Researchers have determined that cats, dogs, rodents, hedgehogs, bats, ferrets and okapis all detect substantial levels of UV.
"It has been known for nearly a hundred years that many invertebrates, such as bees, see UV," said study co-author Ronald Douglas, a professor of biology at City University London.
Birds, fish, and some reptiles and amphibians have been added to the list in more recent decades, he added.
"However, it was assumed that most mammals do not see UV because they have no visual pigment maximally sensitive in the UV and (instead possess) lenses like those of man, that prevent UV reaching the retina," he said.
Douglas explained that visual pigments are the substances that absorb light and turn it into the electrical activity that nerve cells transmit.
Researchers found they are not always necessary for UV sensitivity. Instead, the "ocular media" (transparent parts of the eye like the cornea and crystalline lens) in certain animals transmits UV wavelengths.
The ability allows more light to reach the retina.
"We do all assume that it (UV) may be harmful," co-author Glen Jeffery, a professor of neuroscience at University College London, told 'Discovery News'.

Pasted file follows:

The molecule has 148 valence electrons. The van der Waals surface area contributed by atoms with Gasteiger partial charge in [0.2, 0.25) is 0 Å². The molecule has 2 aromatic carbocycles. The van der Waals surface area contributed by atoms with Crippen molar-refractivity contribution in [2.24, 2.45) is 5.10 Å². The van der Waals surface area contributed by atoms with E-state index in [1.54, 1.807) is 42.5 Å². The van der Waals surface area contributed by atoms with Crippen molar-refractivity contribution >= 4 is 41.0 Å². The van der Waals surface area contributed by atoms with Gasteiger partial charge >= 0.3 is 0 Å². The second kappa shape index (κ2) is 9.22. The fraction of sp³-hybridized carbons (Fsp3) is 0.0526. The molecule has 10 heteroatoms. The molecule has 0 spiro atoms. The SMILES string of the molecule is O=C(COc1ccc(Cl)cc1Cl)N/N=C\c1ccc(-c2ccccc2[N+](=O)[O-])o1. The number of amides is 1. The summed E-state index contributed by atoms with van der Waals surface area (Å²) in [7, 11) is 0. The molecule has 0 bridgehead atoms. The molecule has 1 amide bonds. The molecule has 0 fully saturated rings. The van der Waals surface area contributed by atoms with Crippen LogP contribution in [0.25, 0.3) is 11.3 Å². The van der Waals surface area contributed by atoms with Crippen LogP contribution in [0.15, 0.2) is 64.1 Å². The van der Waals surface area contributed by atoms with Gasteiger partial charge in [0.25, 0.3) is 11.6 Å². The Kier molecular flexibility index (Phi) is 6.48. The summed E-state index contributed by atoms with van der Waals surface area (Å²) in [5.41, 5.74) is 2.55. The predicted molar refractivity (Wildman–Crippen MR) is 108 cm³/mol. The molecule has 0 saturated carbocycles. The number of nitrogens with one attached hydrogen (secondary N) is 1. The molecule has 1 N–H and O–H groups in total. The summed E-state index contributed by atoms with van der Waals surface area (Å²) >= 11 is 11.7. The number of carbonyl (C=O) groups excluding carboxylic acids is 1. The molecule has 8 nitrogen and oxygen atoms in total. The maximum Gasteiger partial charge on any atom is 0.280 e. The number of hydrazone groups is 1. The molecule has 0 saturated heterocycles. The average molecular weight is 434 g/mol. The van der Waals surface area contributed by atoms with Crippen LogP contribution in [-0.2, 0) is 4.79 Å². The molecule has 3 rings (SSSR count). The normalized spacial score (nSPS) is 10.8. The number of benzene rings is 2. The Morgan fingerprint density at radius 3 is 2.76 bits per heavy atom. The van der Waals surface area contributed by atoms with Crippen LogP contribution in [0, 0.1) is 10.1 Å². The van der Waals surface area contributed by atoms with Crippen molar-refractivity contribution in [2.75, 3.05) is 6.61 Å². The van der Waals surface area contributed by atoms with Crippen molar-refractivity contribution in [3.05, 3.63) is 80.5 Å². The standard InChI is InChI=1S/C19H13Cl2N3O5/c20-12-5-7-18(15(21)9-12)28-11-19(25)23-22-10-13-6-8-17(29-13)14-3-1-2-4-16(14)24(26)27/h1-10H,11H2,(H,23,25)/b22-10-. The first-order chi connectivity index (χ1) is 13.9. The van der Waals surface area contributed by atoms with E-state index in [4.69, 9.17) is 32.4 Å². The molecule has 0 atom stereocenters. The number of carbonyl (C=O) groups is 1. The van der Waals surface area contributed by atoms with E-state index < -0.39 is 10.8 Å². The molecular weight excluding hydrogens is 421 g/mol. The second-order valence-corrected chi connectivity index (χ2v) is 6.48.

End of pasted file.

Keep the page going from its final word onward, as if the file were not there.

"I work a lot in the Arctic where UV levels can be very high, particularly in spring and early summer when there is still a lot of snow and ice.
"These surfaces reflect 90 per cent of the UV, so the animals are exposed from above and below. If you do not have snow goggles on, your eyes hurt within 15 minutes," Jeffery said.
Cats and other animals built to detect UV might be protected from this visual damage in some way. It's also thought that UV light tends to create more blurry images.
"Now, if there is one thing humans are good at, it's seeing detail. Perhaps that's why they have a lens that removes the UV. If they didn't, the world would appear more blurred," Douglas said.
The study is published in the journal Proceedings of the Royal Society B.